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Discussion Starter · #1 ·
Hello everyone.<br>Question regarding the existing sensors on my 240 Volvo -91. My cold start seems a bit off, and I know that there are sensors involved in the management of the cold start hence my question to you all.<br>The car starts fine in cold weather, but has rough idling for the first 10-15 sec. Then the idling goes up quiet high, too high in my estimate (this is my 3rd 240, and I have not had this happen before).Is there a good post, a description of the sensors the 240 has (air flow sensor, Co2 sensor etc), what they do, how to replace them (if possible), and where they are located ? Is my cold start experience familiar ?? A sensor problem perhaps ?<br>I guess that was 2 questions I had....<p>Thanks for your help and input.<p>Anders
 

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Re: 91 240 Cold Start Question (anders57)

Dump the OBD codes and post them here so we can guess at the problem(s).<p>George Dill<p>
 

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Re: 91 240 Cold Start Question (anders57)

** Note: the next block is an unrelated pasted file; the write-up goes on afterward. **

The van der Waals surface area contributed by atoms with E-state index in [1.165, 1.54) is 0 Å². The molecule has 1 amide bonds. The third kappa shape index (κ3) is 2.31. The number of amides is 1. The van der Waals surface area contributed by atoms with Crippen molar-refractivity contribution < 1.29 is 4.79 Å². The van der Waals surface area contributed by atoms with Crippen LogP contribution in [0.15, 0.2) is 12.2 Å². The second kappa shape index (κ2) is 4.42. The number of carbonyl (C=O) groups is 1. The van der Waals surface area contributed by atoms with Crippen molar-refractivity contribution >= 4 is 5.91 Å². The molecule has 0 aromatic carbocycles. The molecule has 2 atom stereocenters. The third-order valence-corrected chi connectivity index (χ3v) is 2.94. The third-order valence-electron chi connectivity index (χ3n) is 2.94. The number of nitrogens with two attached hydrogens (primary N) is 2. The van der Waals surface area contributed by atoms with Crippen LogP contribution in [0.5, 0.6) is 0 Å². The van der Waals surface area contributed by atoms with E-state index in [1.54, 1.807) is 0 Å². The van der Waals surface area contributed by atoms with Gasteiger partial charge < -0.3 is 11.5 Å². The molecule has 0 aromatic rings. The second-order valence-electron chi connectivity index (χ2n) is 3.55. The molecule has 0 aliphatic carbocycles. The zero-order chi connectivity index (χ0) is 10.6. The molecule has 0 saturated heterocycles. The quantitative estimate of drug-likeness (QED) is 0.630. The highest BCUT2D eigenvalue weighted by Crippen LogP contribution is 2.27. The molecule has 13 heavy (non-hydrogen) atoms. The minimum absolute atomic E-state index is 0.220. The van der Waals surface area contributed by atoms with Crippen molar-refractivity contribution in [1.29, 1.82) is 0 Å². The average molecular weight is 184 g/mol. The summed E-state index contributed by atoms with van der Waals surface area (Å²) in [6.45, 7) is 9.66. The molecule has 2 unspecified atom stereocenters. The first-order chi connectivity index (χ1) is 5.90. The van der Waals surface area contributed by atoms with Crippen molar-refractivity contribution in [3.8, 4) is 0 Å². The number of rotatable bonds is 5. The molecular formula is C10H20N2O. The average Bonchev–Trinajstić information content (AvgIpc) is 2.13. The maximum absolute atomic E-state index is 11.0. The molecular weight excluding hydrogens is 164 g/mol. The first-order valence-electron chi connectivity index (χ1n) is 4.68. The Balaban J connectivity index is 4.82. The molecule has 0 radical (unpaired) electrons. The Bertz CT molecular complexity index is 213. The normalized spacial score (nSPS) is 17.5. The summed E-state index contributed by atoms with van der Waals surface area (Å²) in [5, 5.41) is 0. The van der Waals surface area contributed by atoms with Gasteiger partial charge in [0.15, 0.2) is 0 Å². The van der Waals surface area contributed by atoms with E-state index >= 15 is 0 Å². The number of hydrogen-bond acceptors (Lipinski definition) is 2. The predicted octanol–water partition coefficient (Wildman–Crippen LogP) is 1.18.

I have a 91 240, so am very familiar with its systems.<p>Checking the OBD-I codes is always a good idea, but rarely helps to pin-point an idle problem. The OBD-I system isn't that complex. You really need to get into the guts of it (there are different dump modes) for it to be of any diagnostic use.<p>What I'm about to describe falls under the rubric of basic, regular maintenance that needs to be done every 2-3 years. Regardless of OBD-I codes.<p>1. Remove and clean the throttle body. You'd be surprised the effect this has on idle quality;<br>2. Replace the throttle body gasket. It's an inexpensive part that prevents air leaks;<br>3. Remove and clean the Idle Air Control Valve. Test to confirm it functions, as this part tends to go after 10 years or so.<br>4. Ensure that the plugs, rotor, distributor cap are in good working order. <br>5. Confirm that the air filter is still OK.<br>6. Set the Throttle Position Sensor. It should click if you move the throttle arm a few mm. If it does not make this noise, it is out of adjustment. When out of adjustment, the ECU turns off the idle air control valve. <p>Don't worry about the Mass Airflow Sensor. If it works, it works. No adjustment necessary. There is no such thing as a CO2 sensor. <p>There is a Heated O2 Sensor. It is located at the catalytic converter (this MY had them screwed into the front portion of the cat). If it hasn't been replaced in the past 10 years, do so.<p>